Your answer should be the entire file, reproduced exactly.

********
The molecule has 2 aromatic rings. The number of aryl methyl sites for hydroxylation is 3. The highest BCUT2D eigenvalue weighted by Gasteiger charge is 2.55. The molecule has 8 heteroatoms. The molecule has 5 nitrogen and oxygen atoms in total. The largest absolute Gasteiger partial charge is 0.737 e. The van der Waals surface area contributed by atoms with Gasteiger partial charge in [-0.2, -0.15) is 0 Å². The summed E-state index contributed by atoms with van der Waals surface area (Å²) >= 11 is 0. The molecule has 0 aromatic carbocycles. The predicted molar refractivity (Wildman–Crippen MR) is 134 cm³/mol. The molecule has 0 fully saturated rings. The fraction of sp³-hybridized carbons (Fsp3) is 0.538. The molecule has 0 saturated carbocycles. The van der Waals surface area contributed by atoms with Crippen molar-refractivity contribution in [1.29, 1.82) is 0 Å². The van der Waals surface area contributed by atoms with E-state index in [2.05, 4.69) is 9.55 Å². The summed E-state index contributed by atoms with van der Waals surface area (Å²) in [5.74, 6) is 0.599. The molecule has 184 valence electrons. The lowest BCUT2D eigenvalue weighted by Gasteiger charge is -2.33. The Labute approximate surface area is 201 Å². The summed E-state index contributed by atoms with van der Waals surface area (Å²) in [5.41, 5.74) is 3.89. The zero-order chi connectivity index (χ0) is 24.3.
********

The molecule has 2 aromatic rings. The number of aryl methyl sites for hydroxylation is 3. The highest BCUT2D eigenvalue weighted by Gasteiger charge is 2.55. The molecule has 8 heteroatoms. The molecule has 5 nitrogen and oxygen atoms in total. The largest absolute Gasteiger partial charge is 0.737 e. The van der Waals surface area contributed by atoms with Gasteiger partial charge in [-0.2, -0.15) is 0 Å². The summed E-state index contributed by atoms with van der Waals surface area (Å²) >= 11 is 0. The molecule has 0 aromatic carbocycles. The predicted molar refractivity (Wildman–Crippen MR) is 134 cm³/mol. The molecule has 0 fully saturated rings. The fraction of sp³-hybridized carbons (Fsp3) is 0.538. The molecule has 0 saturated carbocycles. The van der Waals surface area contributed by atoms with Crippen molar-refractivity contribution in [1.29, 1.82) is 0 Å². The van der Waals surface area contributed by atoms with E-state index in [2.05, 4.69) is 9.55 Å². The summed E-state index contributed by atoms with van der Waals surface area (Å²) in [5.74, 6) is 0.599. The molecule has 184 valence electrons. The lowest BCUT2D eigenvalue weighted by Gasteiger charge is -2.33. The Labute approximate surface area is 201 Å². The summed E-state index contributed by atoms with van der Waals surface area (Å²) in [5.41, 5.74) is 3.89. The zero-order chi connectivity index (χ0) is 24.3.